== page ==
Popularity of cricket in India stumps Irish novelist

PTI| Updated: Jan 19, 2014, 21:32 PM IST

Jaipur: Cricket as a sport is not as popular in other parts of the world as in India, said Irish novelist, Joseph O` Neil.

"Cricket is a national obsession in India, it has always been so. There is no `gully cricket` in rest of the world," Neil told PTI on the sidelines of the annual Jaipur Literature Festival here today.

The 50-year-old author examines the sport in vivid detail in his fiction "Netherlands" based on the story of an aspiring cricketer.

"I have observed how the sport has changed in the past decades. It wasn`t this big ever. It is still not big in the US but the sport has a huge following in India," he said.

No other country`s population follows cricket as a prime time show on television or as an over the dining table discussion, its just simply huge in India, the author pointed out.

According to Neil, cricketers became `superstars` in India due to the sport`s popularity in the country.

"Sachin Tendulkar is known as a superstar everywhere. But in the US, very few people will know about him, other than New York where Indian population can be found," he said.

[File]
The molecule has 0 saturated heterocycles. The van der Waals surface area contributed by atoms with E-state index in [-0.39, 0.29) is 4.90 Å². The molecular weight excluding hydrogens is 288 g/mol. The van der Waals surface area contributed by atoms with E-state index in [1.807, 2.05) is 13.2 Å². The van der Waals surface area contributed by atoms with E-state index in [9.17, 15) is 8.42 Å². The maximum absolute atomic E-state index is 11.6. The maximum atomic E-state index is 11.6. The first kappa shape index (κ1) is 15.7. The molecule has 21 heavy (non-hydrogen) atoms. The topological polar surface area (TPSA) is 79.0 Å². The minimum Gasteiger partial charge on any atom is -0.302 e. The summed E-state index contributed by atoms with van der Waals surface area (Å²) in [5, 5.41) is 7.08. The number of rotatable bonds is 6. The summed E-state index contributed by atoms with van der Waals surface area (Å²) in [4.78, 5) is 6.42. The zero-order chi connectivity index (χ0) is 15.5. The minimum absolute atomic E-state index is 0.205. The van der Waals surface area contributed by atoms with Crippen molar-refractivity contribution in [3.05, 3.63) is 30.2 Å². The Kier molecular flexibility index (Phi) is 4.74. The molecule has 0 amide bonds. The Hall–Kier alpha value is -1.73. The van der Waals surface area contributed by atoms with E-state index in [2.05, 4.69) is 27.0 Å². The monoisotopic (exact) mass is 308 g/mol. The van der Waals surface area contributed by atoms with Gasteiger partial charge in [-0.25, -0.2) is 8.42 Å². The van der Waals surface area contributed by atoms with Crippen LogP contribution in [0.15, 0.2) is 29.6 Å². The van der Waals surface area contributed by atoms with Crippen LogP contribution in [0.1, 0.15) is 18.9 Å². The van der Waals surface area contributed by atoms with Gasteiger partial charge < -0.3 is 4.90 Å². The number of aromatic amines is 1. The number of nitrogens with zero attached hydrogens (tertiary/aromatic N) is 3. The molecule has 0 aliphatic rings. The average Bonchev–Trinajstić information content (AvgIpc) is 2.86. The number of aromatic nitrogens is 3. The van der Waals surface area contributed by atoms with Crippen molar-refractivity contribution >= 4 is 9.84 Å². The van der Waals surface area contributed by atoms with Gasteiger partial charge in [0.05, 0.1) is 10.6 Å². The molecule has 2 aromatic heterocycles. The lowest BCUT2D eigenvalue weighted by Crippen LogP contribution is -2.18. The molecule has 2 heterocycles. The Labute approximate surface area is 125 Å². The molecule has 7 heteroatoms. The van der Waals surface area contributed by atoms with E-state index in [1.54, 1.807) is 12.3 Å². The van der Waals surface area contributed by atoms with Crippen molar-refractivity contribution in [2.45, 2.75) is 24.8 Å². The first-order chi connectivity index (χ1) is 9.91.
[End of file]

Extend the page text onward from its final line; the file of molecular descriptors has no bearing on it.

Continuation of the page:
The author said the the scene in other countries was totally different.

"The scenario in the world of cricket in United States is completely different. In the US, cricket is incomprehensible. Lots of problems exist within the national cricket team. The sport is disorganised and divided into several nationalities and hence its difficult to unite as a team."

The author, who believes that there is a history of writing about cricket in different countries, said that in connection with the sport in America it was important to groom individuals.

"Better stadiums and better facilities are required to motivate youngsters to play the game," he said.

Neil`s book which was longlisted for the Man Booker Prize, concerns the life of a Dutchman living in New York in the wake of the 9/11 attacks, who takes up cricket and starts playing at the Staten Island Cricket Club.